“When a woman is seeking safety in escaping violence, it’s different if it’s an immigrant woman who doesn’t speak English, than if it’s a lesbian woman. They require different resources,” Owens said. The goal in the work that YWCA Utah does is to make sure no one is left behind, she said.
Earlier this year, YWCA Utah faced criticism of its commitment to fighting racism and questions about how effectively it serves women of color.
Board members had resigned in 2017 after becoming frustrated with how the nonprofit responded to reported mistreatment of women of color, particularly employees. And Journey of Hope, a nonprofit focused on helping at-risk women, left its temporary office space at YWCA Utah last year because its clients — predominately women of color — were being turned away without help from the YWCA’s Family Justice Center, founder Shannon Cox said.
When asked about these reports late last month, Owens said, “I trust the women of color’s experiences and their stories matter.” They provide “essential insight into gaps in all of our anti-racism and gender equity work and illustrate how we can do better,” she said.
Eliminating racism isn’t a “little thing that we do on the side. It isn’t a workshop that we have once a year. It is something that centers all of our work” and is continually pursued, Owens said.
“I think that once you get into that work and you start to peel back the layers, one might find that racism is insidiously pervasive. It’s built into the fabric of all of our lives and institutions. And in order to really address it, we have to unlearn some things, and we have to deconstruct what it has built. And that’s hard work. It’s lifelong work. And I think it’s worthy of all of the effort,” she said.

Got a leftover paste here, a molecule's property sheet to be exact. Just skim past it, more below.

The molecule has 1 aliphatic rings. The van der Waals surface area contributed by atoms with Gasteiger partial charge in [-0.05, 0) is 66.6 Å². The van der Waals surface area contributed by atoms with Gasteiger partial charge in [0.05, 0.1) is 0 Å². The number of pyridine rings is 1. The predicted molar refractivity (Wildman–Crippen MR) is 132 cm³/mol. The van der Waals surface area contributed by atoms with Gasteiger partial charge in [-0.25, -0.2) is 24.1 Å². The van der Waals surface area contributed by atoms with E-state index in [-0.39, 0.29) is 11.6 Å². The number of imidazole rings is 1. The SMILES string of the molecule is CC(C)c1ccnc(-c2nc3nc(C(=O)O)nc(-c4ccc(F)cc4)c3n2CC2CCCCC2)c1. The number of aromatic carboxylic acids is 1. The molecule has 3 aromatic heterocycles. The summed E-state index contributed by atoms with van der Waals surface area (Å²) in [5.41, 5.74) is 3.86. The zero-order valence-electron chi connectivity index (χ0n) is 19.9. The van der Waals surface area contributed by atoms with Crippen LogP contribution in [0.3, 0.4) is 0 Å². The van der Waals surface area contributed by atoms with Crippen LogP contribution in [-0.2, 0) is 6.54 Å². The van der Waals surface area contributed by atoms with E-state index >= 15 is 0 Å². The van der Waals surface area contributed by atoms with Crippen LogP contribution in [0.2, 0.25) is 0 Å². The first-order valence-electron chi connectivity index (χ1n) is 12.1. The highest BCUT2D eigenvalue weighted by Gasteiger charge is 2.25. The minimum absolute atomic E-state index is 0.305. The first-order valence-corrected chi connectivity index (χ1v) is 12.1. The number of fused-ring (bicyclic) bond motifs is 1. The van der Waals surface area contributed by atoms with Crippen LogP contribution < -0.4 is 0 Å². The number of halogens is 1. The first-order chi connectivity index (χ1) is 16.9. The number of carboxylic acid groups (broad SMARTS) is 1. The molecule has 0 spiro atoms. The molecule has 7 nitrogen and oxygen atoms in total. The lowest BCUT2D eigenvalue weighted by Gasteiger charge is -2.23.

“As a woman of color, leading this effort in this organization, you know, I will get it wrong sometimes. And as the YWCA always does and has done, we’ll continue to learn from it, and we’ll strive to do and be better,” Owens said.
Owens said she welcomes “these difficult conversations and difficult feedback in the service of growing through it. And I’m proud that I get to help move this conversation forward in our organization and in our community."
Owens also will have to navigate leading the nonprofit during the coronavirus pandemic. Last month, Salt Lake City police said that 911 dispatchers received about 30% more domestic violence calls than normal. Owens said she is focused on making sure her staff and the nonprofit’s clients stay safe as they provide services.
“This pandemic is traumatizing,” she said. “... It’s really important to me to be accessible and be welcoming and dependable and trustworthy.”
YWCA Utah is a 100-plus-year-old organization, and “it has weathered these difficult crises” before, she added. Owens said she’s proud to “build on the legacy and the work that has been done," and as she begins, she’d like Utahns to know: “I want to be in community with you. I want to do this work with you.”